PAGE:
Photo by thisistami on Flickr.

Do we regulate taxi rates in order to make the experience a better one for the public? Or do we do it to keep taxi drivers from having to face competition and pressure to improve their service?

The controversy around Uber, a service which lets people reserve for-hire sedans via a smartphone app, has brought this question to the forefront, even though the issue itself goes far beyond Uber alone.

On its face, the Uber debate revolves around a set of questions that seem simple enough: Is Uber breaking laws, or not? Are the individual drivers? But the underlying question is different and far more complex: Should the law permit what Uber is doing, or shouldn’t it?

A TechCrunch article argues that Uber’s business model is legal, while in DCist, Ben Freed defends the sting in which Taxicab Commission chairman Ron Linton personally got involved in hiring and then punishing a driver.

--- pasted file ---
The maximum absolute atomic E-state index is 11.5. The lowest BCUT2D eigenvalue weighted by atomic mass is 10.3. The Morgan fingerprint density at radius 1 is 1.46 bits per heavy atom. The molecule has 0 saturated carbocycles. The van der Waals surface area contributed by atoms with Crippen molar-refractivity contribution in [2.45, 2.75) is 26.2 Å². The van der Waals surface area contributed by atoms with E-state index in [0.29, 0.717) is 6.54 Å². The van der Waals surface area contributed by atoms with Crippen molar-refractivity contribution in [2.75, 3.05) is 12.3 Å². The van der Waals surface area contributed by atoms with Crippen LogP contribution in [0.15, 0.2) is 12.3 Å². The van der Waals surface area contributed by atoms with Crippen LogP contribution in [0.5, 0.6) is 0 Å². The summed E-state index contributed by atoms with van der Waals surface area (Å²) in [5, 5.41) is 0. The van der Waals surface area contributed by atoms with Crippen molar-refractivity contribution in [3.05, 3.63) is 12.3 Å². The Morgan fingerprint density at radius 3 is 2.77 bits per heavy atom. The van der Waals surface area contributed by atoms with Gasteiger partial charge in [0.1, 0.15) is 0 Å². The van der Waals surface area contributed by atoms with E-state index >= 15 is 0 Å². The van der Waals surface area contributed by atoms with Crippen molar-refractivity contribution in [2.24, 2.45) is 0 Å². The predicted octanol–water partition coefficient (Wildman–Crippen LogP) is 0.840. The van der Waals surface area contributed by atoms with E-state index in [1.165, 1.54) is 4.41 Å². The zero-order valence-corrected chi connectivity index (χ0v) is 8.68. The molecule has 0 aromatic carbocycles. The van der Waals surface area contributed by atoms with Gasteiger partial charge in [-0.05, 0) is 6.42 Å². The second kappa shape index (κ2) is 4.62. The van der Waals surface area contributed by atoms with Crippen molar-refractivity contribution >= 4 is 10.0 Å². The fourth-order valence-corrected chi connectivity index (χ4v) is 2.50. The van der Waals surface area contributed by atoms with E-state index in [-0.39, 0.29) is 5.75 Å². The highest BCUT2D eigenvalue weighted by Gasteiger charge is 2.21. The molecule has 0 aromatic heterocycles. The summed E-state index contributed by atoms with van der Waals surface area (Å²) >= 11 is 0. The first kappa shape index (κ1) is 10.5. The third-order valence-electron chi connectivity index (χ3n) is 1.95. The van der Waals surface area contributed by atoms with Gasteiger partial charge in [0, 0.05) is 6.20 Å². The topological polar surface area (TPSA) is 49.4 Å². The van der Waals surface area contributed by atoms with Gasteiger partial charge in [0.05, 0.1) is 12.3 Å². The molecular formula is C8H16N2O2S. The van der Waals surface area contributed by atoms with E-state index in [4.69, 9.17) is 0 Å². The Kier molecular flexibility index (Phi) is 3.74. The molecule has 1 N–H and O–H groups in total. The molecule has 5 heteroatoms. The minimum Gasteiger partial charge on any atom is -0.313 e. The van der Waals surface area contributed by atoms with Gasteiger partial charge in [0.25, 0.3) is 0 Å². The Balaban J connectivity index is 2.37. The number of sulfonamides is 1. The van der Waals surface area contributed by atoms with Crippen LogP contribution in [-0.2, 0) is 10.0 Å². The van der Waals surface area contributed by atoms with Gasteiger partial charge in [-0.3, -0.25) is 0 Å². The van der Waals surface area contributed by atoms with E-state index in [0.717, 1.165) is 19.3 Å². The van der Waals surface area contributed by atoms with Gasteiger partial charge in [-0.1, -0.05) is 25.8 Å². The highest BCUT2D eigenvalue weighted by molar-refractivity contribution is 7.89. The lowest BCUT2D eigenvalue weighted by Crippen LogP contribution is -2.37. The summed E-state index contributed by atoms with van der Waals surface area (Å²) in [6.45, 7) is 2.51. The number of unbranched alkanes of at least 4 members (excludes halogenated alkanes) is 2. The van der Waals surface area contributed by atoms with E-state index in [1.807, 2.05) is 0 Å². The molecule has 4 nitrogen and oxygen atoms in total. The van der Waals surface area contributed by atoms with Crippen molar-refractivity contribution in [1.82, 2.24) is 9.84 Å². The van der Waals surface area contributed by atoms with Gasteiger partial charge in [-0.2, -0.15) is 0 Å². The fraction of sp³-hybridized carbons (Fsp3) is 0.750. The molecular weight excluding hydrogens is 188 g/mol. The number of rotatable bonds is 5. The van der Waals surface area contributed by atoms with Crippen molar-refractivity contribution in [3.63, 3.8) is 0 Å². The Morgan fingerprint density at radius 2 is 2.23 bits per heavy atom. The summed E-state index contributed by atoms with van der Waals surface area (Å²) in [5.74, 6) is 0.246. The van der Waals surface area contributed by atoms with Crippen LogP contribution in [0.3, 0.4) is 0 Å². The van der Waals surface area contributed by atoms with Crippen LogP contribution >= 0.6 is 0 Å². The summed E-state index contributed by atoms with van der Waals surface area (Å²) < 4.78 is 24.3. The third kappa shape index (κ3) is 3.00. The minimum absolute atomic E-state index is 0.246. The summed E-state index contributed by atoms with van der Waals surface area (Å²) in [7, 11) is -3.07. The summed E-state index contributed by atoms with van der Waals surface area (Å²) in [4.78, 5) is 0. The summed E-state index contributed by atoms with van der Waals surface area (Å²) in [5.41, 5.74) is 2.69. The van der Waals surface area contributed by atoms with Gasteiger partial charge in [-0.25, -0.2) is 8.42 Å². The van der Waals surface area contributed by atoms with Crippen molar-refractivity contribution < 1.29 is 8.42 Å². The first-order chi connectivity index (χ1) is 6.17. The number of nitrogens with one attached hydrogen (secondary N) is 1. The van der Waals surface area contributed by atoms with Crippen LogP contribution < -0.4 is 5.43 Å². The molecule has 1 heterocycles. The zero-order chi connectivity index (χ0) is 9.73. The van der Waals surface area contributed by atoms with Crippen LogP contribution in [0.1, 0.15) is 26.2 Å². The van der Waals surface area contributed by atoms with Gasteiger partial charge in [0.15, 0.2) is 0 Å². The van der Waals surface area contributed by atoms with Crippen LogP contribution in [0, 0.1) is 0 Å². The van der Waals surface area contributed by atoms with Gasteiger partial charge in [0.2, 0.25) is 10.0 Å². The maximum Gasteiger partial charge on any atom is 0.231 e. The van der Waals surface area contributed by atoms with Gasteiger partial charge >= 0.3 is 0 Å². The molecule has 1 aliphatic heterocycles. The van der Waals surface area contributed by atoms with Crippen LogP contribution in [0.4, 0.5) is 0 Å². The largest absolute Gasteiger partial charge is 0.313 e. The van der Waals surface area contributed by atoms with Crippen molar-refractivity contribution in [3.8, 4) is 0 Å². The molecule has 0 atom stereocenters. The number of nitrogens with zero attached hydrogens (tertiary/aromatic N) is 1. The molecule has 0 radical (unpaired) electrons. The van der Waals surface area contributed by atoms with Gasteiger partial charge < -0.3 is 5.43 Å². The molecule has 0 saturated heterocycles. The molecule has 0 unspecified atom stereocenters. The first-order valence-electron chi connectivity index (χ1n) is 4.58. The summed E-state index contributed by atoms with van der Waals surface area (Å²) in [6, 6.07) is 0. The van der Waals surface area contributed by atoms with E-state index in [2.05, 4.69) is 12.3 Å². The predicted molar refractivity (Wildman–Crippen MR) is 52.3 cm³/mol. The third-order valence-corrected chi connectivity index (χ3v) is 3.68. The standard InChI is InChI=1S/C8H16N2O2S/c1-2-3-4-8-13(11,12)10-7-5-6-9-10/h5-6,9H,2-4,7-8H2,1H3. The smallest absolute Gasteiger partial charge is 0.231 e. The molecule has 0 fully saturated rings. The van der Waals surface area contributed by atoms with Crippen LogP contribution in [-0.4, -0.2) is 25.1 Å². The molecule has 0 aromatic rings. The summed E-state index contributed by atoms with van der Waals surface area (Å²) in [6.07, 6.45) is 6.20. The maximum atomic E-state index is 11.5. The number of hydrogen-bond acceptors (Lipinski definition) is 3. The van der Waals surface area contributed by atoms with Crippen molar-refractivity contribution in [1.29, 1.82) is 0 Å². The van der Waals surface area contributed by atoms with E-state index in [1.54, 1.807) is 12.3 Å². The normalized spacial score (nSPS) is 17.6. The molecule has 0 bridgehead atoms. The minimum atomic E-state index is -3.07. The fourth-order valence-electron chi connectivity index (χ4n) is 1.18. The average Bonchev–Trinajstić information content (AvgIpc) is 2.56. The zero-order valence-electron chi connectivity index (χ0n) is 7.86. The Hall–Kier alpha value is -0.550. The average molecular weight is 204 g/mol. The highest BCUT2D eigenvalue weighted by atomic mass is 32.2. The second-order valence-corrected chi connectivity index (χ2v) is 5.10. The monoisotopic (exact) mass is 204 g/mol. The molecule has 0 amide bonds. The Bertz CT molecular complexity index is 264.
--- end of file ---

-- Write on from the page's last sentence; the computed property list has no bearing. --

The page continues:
Freed disagrees with the analogy in my Post editorial that taxis complaining about Uber is like Safeway complaining about upscale cupcake shops. Freed writes,

Not quite. Cupcakes, however widespread they’ve become, are not a regulated utility. Taxis are. ...

Linton, though, said he’s responding to complaints he’s heard from cabbies who say Uber’s eating into their business and from customers who feel they’ve been overcharged. The sting was necessary reconnaissance, he said.

But this is exactly crux of the issue. Why are taxis a regulated utility while bakeries aren’t? Why is electricity a regulated utility but backyard propane tank sales are not? Why are tap water fees regulated but not the bottled water prices we pay in the supermarket?

To say that taxis are different from cupcakes because taxis are regulated and cupcakes are not begs the question (in the grammatically correct sense).